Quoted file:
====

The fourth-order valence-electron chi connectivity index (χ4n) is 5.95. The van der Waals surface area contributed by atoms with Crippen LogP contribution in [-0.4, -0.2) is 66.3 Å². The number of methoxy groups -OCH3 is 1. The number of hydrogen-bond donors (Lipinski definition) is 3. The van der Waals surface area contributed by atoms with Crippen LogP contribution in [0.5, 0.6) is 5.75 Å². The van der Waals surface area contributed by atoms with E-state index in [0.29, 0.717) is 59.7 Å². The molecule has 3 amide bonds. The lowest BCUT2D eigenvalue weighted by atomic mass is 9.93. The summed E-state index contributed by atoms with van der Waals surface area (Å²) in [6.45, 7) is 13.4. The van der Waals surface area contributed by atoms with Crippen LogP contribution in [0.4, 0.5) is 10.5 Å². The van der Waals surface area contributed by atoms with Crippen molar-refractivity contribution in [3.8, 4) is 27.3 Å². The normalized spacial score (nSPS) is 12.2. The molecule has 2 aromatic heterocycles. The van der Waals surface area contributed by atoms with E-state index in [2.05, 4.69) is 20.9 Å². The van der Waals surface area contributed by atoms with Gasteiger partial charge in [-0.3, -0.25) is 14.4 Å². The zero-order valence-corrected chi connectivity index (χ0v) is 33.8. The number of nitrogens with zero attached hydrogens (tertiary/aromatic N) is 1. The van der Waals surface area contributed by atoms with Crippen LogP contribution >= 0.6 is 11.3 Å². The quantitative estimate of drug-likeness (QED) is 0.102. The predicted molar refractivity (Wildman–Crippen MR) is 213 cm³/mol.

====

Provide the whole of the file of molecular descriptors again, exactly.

The fourth-order valence-electron chi connectivity index (χ4n) is 5.95. The van der Waals surface area contributed by atoms with Crippen LogP contribution in [-0.4, -0.2) is 66.3 Å². The number of methoxy groups -OCH3 is 1. The number of hydrogen-bond donors (Lipinski definition) is 3. The van der Waals surface area contributed by atoms with Crippen LogP contribution in [0.5, 0.6) is 5.75 Å². The van der Waals surface area contributed by atoms with E-state index in [0.29, 0.717) is 59.7 Å². The molecule has 3 amide bonds. The lowest BCUT2D eigenvalue weighted by atomic mass is 9.93. The summed E-state index contributed by atoms with van der Waals surface area (Å²) in [6.45, 7) is 13.4. The van der Waals surface area contributed by atoms with Crippen LogP contribution in [0.4, 0.5) is 10.5 Å². The van der Waals surface area contributed by atoms with Crippen molar-refractivity contribution in [3.8, 4) is 27.3 Å². The normalized spacial score (nSPS) is 12.2. The molecule has 2 aromatic heterocycles. The van der Waals surface area contributed by atoms with E-state index in [2.05, 4.69) is 20.9 Å². The van der Waals surface area contributed by atoms with Gasteiger partial charge in [-0.3, -0.25) is 14.4 Å². The zero-order valence-corrected chi connectivity index (χ0v) is 33.8. The number of nitrogens with zero attached hydrogens (tertiary/aromatic N) is 1. The van der Waals surface area contributed by atoms with Crippen LogP contribution >= 0.6 is 11.3 Å². The quantitative estimate of drug-likeness (QED) is 0.102. The predicted molar refractivity (Wildman–Crippen MR) is 213 cm³/mol.